Could inexpensive chargers put your iPhone at risk?

"GMA" Investigates bought eight cables used to charge iPhones and had them examined by the owner of iPad Rehab in Honeoye Falls, New York.
4:24 | 05/04/18

Coming up in the next {{countdown}} {{countdownlbl}}

Coming up next:



Skip to this video now

Now Playing:


Related Extras
Related Videos
Video Transcript
Transcript for Could inexpensive chargers put your iPhone at risk?
Back now with "Gma investigates." We spend so much time on our phone, one of our biggest concerns making sure that they are charged. But could some of those inexpensive cables actually put your iPhone at risk? Every year millions of counterfeits are seized and destroyed. Gio Benitez has more. You know, what these are, these are lightning cables and seem to be available everywhere. Gas station, drugstores and when you're running on low battery you might just grab what's convenient to charge four phone but many don't realize in some cases that could end up doing serious damage to your phone so this morning "Gma investigates." We've seen the reports and home videos of when iPhones catch fire. The room was smoky. Terrifying to me. Reporter: But what keeps your iPhone safe? There's a little protective chip inside apple approved lightning cables that guards your iPhone from a power surge for potentially overheating but experts say many cables on the market don't have that chip. Apple has a certification program called made for iPhone or mfi. Cords from other manufacturers have to include that protective chip. Fake cables can and do kill iPhones. How do you know what's an mfi certified cable? We bought eight, three from gas station, one from a popular discount store, one from CVS, one from Walmart and two from Amazon. We take them to Jessa Jones where she sees damaged phones from customers using unsafe cables almost daily. You could be lucky your entire life but that one time that a noisy voltage goes up and damages the inside of your phone, your phone may just be totally dead. Reporter: He opens our cables to see what's inside. That's a really important chip. Reporter: The cables from Walmart and CVS from the proper protective chip but our cable from the discount store is a different story. It says on the box it works with certain iPhones and it doesn't claim to be mfi certified. You shouldn't use it. Reporter: And it doesn't have that chip and the cables we bought from three different gas stations all under 8 buck, the first two are missing that important protective chip and the third -- everything sort of looks legit. Maybe you guys got the deal of a lifetime. Reporter: But Jessa says it's a counterfeit. We did not get a good deal. No. Reporter: Our last two were sold on Amazon and claimed to be mfi certified on the listing and packaging. But when she checks for the chips. This is definitely not a certified cable so that is in direct con tros to what we're being told by the advertising. Reporter: Jessa finds six out of the eight cables we bought did not have the protective chip and could pose a hazard. Thousand that our expert has taken a look at these cables we'll send them off to apple to see what the company has to say. Apple did confirm to "Gma investigates" that those six cables were counterfeit or otherwise problematic and could damage your phone and the safety of our customers is our first priority and all apple and apple certified products conform to high quality. We reached out to all the stores and only received comment from Amazon and said customers trust they will receive authentic goods and anything that diminishes that trust is unacceptable. Ul, one of the largest safety labs say consumers who use them without those safety features are taking a chance. You could potentially overcharge the battery which could cause a fire or explosion which is definitely a problem. As for those products on Amazon we checked and they're no longer listed and while Jessa and others say you could be fortunate and never have a problem, still, they say, it's best to just play it safe. So we see the cables are counterfeit. The labels that make it look like they're not are counterfeit. How can you tell? Just go to an apple store. You can go to the apple website. They have a list, a database of all mfi certified products. If it costs 4 bucks, it's probably not legit. I like ray good deal, though, gio. It's going to cost you more when you have to replace this. Always looking for that deal. Always a pleasure, gio.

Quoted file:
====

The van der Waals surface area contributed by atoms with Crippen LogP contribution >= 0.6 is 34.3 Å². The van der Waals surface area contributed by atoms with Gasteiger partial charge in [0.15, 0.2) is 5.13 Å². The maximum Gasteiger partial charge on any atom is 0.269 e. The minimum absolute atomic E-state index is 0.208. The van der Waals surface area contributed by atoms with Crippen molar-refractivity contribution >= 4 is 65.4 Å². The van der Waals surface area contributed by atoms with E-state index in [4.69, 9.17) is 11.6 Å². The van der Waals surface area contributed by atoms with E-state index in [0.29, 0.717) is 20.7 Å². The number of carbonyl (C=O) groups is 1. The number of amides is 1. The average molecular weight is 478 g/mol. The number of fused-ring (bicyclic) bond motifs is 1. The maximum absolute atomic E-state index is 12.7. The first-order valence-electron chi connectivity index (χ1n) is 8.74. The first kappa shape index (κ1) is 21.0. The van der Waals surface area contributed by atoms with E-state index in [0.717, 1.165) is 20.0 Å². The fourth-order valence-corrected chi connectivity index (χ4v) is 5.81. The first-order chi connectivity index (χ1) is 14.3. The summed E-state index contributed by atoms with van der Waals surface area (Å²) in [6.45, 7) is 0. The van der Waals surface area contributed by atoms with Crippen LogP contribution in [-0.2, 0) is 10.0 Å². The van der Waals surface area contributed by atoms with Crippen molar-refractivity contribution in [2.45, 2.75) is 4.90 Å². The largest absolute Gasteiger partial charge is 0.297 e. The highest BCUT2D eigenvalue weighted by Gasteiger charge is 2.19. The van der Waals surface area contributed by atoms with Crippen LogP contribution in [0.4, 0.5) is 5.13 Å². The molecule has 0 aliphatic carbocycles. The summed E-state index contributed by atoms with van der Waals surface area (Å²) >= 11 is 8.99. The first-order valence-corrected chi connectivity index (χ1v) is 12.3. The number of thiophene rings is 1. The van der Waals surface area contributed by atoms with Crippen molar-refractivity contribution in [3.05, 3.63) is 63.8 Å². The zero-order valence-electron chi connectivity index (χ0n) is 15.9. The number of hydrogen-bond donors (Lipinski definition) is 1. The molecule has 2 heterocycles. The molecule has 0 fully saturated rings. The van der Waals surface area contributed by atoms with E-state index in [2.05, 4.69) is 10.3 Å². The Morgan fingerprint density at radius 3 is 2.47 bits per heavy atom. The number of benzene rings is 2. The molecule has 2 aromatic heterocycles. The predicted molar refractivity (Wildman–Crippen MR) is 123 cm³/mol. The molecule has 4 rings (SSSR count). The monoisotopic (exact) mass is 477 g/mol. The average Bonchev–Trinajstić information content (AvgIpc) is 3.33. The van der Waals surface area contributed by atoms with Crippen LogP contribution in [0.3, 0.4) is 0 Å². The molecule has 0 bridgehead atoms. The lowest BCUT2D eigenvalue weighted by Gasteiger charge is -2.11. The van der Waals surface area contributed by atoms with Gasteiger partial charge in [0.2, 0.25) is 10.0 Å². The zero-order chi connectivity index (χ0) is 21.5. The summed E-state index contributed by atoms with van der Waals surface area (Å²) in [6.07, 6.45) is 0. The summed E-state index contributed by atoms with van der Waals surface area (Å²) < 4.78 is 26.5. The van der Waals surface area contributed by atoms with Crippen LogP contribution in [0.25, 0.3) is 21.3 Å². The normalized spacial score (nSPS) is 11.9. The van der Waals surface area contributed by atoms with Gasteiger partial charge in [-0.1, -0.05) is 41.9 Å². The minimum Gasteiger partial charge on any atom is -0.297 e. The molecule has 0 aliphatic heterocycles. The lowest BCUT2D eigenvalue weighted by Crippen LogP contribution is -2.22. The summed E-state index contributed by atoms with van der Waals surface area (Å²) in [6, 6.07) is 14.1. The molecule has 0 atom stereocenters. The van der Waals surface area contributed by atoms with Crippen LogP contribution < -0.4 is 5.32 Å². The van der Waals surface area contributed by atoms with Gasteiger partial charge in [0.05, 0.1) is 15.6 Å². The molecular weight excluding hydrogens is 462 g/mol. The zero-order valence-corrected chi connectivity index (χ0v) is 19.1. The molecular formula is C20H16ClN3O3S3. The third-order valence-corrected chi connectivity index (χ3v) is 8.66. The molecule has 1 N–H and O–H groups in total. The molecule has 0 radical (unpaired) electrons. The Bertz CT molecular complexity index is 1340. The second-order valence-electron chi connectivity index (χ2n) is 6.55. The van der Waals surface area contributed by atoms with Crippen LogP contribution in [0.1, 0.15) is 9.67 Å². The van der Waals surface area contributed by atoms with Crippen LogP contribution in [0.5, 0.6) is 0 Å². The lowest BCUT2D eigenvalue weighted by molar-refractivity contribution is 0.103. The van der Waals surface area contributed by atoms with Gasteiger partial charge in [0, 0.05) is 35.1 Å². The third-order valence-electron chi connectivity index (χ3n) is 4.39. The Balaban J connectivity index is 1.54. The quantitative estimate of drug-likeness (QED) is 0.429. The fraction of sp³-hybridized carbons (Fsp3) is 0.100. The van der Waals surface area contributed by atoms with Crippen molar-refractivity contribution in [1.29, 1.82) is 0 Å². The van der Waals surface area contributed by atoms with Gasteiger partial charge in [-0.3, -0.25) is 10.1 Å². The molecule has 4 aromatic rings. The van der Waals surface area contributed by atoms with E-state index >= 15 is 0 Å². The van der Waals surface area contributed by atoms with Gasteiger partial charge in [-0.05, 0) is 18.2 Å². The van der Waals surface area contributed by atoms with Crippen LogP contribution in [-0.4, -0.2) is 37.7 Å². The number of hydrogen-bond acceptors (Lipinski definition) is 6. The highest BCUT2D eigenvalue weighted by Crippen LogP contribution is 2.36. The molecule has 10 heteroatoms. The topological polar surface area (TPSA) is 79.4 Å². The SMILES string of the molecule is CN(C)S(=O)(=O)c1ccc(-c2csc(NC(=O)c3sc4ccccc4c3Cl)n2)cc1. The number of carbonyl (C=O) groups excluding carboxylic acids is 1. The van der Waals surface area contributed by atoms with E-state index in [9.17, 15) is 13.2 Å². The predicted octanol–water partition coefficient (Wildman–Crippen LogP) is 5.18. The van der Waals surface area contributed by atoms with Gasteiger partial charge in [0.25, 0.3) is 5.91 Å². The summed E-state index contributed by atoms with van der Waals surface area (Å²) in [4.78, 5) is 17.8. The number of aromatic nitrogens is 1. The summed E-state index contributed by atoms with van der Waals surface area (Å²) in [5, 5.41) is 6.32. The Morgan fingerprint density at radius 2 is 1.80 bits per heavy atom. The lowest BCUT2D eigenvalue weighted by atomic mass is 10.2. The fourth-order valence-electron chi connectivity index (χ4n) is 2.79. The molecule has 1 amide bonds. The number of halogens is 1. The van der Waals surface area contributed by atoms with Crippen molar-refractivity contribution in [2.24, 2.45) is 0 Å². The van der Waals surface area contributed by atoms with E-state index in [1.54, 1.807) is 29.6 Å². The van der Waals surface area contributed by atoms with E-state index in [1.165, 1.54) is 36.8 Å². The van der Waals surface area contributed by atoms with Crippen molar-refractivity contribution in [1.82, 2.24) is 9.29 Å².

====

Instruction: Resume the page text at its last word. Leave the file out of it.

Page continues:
This transcript has been automatically generated and may not be 100% accurate.

{"duration":"4:24","description":"\"GMA\" Investigates bought eight cables used to charge iPhones and had them examined by the owner of iPad Rehab in Honeoye Falls, New York.","mediaType":"default","section":"ABCNews/GMA","id":"54932041","title":"Could inexpensive chargers put your iPhone at risk?","url":"/GMA/News/video/inexpensive-chargers-put-iphone-risk-54932041"}